In an age over-saturated with slick American teen drama series with a supernatural theme – many still characterised by the enduring influence of BUFFY and all of them hoping to be as long running as SUPERNATURAL – HEARTLESS is a distinctively Danish take on the form. Played commendably straight and without the smart-arse, self-aware humour that tends to dominate its U.S. equivalents, it’s an absorbing, if sometimes ponderous, eight-episode serial that has scope for further seasons.

In the early going of episode one, we witness photogenic teen twins Sofie (Julie Zangenberg) and Sebastian (Sebastian Jessen) luring and feeding in an almost vampiric fashion from an unfortunate young man in a nightclub who, as a result of their necessary act, promptly bursts into flames. The siblings have to feed on the life force of other people in order to survive and fatal consequences result if their feeding reaches a certain level. Sebastian, the more sensitive of the duo, wrestles with his own conscience of their activities, and together the twins set out to find out who and what they really are. They revisit the orphanage from which they originally ran away as infants, and discover that their mother attended an ultra-strict, rural boarding school. Joining as second year students, they learn about the dark history of the school itself – with the sadistic modern hierarchy carrying on old traditions of persecution and torture - and its inextricable links to their own bloodline.

Shot in muted tones and colours with the central school permanently enshrouded by mist, HEARTLESS is an atmospheric series built around a premise that inevitably echoes significant earlier American genre works. Sebastian (who tortuously reins in his need to feed wherever possible) gets the come-on from various girls at the school but his perfectly normal lustiness blurs with the unavoidable needs of his monstrous self when aroused, a la CAT PEOPLE. (The notion of a tortured, handsome male lead unable to fulfil romantic relationships due to the threat he poses, is of course, a throwback to BUFFY and ANGEL). The concept of family members with a desperate compulsion to feed on humans and a peculiarly incestuous relationship with each other has echoes of Stephen King’s far sillier SLEEPWALKERS. There are also CARRIE-inspired sub-plots involving the telekinetic powers of key secondary characters.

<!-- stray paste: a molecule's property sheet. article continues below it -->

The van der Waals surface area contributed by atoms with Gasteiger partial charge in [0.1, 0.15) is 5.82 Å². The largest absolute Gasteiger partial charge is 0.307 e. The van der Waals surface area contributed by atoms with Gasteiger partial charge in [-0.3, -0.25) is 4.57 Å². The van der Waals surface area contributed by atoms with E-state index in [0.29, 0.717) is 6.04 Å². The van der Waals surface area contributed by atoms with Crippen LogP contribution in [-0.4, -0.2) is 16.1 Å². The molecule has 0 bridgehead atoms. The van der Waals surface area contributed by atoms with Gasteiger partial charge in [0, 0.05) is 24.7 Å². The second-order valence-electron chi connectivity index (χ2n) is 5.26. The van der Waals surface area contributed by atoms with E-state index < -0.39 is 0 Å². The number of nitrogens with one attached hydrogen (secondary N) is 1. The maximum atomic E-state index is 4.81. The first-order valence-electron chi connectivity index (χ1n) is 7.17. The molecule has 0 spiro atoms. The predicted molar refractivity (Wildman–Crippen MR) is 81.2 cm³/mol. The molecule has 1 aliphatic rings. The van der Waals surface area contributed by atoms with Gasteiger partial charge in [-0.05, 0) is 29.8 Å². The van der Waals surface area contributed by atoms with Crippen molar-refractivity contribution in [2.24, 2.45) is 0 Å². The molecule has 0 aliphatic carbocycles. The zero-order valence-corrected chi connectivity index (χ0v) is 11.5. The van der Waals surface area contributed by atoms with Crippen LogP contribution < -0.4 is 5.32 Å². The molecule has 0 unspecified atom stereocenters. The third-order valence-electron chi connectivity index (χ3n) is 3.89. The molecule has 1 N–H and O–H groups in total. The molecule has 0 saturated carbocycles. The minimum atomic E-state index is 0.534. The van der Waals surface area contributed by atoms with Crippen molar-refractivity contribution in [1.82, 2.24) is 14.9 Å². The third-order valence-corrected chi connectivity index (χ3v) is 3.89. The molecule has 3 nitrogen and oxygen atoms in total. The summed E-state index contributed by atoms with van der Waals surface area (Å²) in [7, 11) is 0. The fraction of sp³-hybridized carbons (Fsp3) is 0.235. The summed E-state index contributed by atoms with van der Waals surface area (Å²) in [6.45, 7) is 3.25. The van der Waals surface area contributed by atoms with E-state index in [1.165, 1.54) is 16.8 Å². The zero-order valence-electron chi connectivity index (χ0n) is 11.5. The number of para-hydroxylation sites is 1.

It could very easily be reincarnated as a generic, slick U.S. series, but the execution here is very Scandinavian. The tone is sombre and understated, with an underlying erotic charge and a real effort to minimise FX and melodrama in favour of a realistic approach to the potentially outlandish material. The backstory, including flashbacks to 17th century witch-hunts linked to the school principal’s three daughters, is effectively integrated into the contemporary narrative, and the performances are strong all round: the two leads are striking. For those that crave such things, there are occasional intrusions of predictably bad CGI fire and some fleeting, gratuitous shower-room nudity, but HEARTLESS has a beguiling style of its own, even when retreading age-old plot threads like the old “Only love can break the curse…” chestnut that we have seen in sundry earlier genre projects.

Steven West





BLu-ray Review – the boy and the beast ****

Directed by Mamoru Hosoda. Starring Koji Yakusho, Aoi Miyazaki. Japan 2015 116 mins Certificate: 12

Out now on DVD and Blu-Ray from StudioCanal

Japan’s second highest grossing film of 2015, this is a charming and smartly handled coming of age story brought to life via a combination of hand-drawn and CGI animation from WOLF CHILDREN director Mamoru Hosoda, whose reputation is steadily growing. Punctuated by large scale action set pieces, battles and a myriad of monsters, it invites predictable comparisons to SPIRITED AWAY but has a poignant charm of its own amidst the action and light humour.

The boy of the title is Kyuta, a lonely, embittered orphan on the streets of Shibuya, whose only friend is a humble mouse. Meanwhile, in the bowl-shaped Beast Kingdom, wherein around 100,000 beasts dwell, agile but childless “warrior beast” Kumatetsu is named as a successor for the current, soon-to-retire Lord. He sets out to find a human apprentice, grooming Kyuta as a disciple, struggling at first with the training process and also with their mutual differences: in the beast kingdom, Kyuta has to face his fear of being skinned or caged, while also being appalled by Kumatetsu’s habit of eating raw eggs.

There follows a rites of passage tale refracted through two disparate characters who are nonetheless equally lonely and stubborn. A sub-plot details Kyuta’s budding romantic interest and Hosoda manages to juggle the tonal shifts without the movie ever becoming overly sentimental. He is helped in this regard – at least in the original Japanese language version - by sterling voice work from Koji Yakusho and Aoi Miyazaki who find subtle nuances in their characterisations of, respectively, Kumatetsu and Kyuta.

The second half, featuring an older Kyuta and side-lining Kumatetsu, is perhaps a mite less engaging since the appealing interplay of the first hour is reduced. It’s still a real charmer, however, and satisfies with its pleasing avoidance of a predictable Hollywood narrative path, and its memorable central double act: the clumsy, muscular beast and the sharp-tongued Kyuta (“Stop sulking and get up!”) could make for a great sitcom couple.

Steven West



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